March 2012

Jeffrey Wright

[Actor]

“The American public too often perceives Africa through a glass darkly.”
Non-ideal roles:
The guy who runs through walls
Mankind’s savior from nuclear frogs

Basquiat is repeat-viewing essential for anyone obsessed with black bohemian manhood. Back in 1996, Jeffrey Wright captured with an eerie precision the tragic fragility and prodigious talent of the self-destructive young painter in his prime. Since then, few other actors this side of Leonardo DiCaprio have embodied so many historical figures so spot-on—Muddy Waters (Cadillac Records); Martin Luther King Jr. (Boycott); Colin Powell (W.); Bobby Seale (Chicago 10). Broadway playwright Suzan-Lori Parks won a Pulitzer for 2002’s Topdog/Underdog with the help of Wright’s excellent turn in the co-lead role. (Wright himself had already won a Tony Award for 1994’s Angels in America, the first of his three collaborations with director George C. Wolfe.)

The next decade brought Wright a wife in actress Carmen Ejogo, two kids, and not a little bit of Hollywood disillusionment. In 2011, both The Ides of March and Extremely Loud and Incredibly Close showcased Wright in similar ways, with brief appearances at the beginning and scene-stealing lines toward the end. The actor spends a substantial amount of his time these days traveling to Sierra Leone to manage his philanthropic Taia Peace Foundation.

For this interview, Jeffrey Wright spent hours drinking red wine and chewing tobacco at the bar of Dino, an Italian restaurant in Fort Greene, Brooklyn, where he’s lived for years. He took off for the airport directly afterward to continue filming director Allen Hughes’s crime thriller Broken City down in New Orleans.

—Miles Marshall Lewis

BLVR: I know you founded the Taia Peace Foundation in 1997 to help rural communities in Sierra Leone. Can you relate to me your first trip to Africa?

JW: I first went in 1996. Basquiat was going to the Venice Film Festival, so it was to be my first entrée into the more glamorous side of acting and the film industry. But I had never traveled to Europe prior to that. I was about twenty-six, and neither had I been to Africa. I kind of fantasized about going to Africa first. So I asked the producers of the movie to fly me to Dakar, Senegal, a week before I was due to be in Venice, so that I could meet up with them when I was scheduled to. That was my first trip to Africa.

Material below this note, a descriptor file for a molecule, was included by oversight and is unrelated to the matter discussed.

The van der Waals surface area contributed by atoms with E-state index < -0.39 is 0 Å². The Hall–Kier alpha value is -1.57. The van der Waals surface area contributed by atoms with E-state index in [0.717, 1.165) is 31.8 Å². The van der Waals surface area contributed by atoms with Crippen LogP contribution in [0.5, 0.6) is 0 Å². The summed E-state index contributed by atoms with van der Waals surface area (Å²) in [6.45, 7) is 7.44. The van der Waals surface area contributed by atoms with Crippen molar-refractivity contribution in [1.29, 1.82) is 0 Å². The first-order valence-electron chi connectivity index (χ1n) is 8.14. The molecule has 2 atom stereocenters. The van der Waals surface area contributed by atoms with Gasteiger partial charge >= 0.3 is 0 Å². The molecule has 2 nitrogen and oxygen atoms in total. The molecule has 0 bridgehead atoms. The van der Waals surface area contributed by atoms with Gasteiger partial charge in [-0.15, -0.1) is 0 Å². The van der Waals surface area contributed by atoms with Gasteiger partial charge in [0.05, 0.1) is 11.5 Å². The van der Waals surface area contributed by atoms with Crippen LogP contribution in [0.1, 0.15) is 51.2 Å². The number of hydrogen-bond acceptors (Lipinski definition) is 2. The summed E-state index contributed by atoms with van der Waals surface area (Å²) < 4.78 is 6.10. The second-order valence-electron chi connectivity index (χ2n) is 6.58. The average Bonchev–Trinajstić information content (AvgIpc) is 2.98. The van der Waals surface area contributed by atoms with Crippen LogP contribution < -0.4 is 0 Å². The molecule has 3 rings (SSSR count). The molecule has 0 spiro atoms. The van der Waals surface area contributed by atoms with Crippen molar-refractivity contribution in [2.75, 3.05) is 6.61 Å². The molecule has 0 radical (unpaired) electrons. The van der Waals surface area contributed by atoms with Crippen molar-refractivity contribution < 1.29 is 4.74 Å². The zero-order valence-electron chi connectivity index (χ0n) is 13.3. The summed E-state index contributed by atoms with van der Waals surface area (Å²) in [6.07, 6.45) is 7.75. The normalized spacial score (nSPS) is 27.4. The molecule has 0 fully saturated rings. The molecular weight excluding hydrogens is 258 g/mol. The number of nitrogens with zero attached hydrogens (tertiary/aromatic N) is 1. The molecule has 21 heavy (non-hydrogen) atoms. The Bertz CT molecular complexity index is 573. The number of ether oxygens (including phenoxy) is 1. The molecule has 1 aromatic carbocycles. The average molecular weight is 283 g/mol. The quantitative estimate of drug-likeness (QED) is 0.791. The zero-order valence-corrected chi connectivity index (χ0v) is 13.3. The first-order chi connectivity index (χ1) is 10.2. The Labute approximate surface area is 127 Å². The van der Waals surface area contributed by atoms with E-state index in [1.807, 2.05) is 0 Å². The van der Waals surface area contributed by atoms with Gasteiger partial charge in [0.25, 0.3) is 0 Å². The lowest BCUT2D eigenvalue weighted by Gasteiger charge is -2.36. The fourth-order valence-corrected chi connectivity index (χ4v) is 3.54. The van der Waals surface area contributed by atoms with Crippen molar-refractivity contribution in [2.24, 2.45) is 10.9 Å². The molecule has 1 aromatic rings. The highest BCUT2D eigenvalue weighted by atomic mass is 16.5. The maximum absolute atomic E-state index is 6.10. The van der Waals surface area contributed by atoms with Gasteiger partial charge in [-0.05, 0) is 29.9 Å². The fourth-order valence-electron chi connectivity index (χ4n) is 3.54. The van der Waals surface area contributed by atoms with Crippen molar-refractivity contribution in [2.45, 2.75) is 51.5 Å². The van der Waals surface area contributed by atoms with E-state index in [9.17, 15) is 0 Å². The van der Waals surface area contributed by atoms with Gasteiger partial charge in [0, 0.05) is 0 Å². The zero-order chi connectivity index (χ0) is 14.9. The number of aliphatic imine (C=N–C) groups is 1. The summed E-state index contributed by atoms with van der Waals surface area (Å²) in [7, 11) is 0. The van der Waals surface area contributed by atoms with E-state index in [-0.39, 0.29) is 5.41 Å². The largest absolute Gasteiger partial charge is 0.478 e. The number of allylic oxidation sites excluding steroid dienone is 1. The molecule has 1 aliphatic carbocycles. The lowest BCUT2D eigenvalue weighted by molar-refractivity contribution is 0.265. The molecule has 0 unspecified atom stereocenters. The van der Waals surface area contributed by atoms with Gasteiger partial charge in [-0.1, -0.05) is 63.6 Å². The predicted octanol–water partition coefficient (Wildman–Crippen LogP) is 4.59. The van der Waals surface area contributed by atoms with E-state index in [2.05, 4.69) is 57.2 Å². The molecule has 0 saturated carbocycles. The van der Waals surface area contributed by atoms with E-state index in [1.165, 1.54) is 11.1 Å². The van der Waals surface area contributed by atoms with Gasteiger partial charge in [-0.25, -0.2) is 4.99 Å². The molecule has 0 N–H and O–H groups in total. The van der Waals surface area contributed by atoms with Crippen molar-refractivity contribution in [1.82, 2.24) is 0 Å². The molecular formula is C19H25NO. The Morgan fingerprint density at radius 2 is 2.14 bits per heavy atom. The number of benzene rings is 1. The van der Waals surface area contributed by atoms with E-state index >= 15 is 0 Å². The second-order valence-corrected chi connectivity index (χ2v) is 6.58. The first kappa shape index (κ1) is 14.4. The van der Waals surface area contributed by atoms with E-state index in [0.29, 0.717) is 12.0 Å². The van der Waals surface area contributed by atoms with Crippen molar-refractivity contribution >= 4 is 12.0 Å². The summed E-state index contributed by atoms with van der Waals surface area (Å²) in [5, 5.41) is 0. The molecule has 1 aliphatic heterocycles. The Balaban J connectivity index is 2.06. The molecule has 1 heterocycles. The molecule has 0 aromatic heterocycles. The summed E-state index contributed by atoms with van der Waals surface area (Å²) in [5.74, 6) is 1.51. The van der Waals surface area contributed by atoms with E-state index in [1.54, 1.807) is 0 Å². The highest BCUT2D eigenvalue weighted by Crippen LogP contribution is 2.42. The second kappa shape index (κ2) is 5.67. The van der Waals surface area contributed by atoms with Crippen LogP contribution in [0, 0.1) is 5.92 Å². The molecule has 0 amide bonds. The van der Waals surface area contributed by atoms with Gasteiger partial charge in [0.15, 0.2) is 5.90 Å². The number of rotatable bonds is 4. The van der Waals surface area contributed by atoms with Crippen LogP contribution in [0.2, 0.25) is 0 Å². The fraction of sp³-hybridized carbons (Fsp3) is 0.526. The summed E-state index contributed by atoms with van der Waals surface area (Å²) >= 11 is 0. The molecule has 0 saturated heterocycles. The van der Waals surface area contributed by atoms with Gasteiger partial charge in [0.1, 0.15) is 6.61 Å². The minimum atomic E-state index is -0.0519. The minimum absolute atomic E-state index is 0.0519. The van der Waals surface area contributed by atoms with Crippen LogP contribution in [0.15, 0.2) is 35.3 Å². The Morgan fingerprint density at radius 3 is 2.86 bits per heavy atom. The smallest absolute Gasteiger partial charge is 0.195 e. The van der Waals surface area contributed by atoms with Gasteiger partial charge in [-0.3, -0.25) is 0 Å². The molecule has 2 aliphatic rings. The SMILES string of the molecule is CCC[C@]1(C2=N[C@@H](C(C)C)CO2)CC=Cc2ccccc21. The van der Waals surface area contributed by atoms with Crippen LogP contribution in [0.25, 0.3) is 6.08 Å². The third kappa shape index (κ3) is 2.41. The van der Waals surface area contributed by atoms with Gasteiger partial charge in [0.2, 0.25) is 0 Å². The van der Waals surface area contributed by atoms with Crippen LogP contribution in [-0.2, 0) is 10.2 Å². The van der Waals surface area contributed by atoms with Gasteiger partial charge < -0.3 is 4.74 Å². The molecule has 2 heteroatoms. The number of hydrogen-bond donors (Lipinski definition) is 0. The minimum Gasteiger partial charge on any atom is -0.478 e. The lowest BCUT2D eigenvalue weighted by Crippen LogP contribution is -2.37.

It was a desire to pay homage to that genetic pathway and to skirt Eurocentricity, which is something I’m always cautious of: trying to set a balanced viewpoint of the world, one that’s not skewed to dominant cultural messaging. It was also born out of a mistrust of all of the things that potentially orbit around an actor’s life. So it was a desire to ground myself in something more meaningful, and something more healthy, than all of those things that I perceived that I was preparing to meet. And I was right.

We hope you enjoy this excerpt.

To read the full piece, please purchase a copy of the magazine from The McSweeney’s Store.

Miles Marshall Lewis tweets @furthermucker and blogs at Furthermucker, where he writes on having lived abroad in Paris from 2004 to 2011, among other things. A three-time author, he’s currently wrapping up his first directing effort, a documentary on French hiphop media. He lives in Manhattan.

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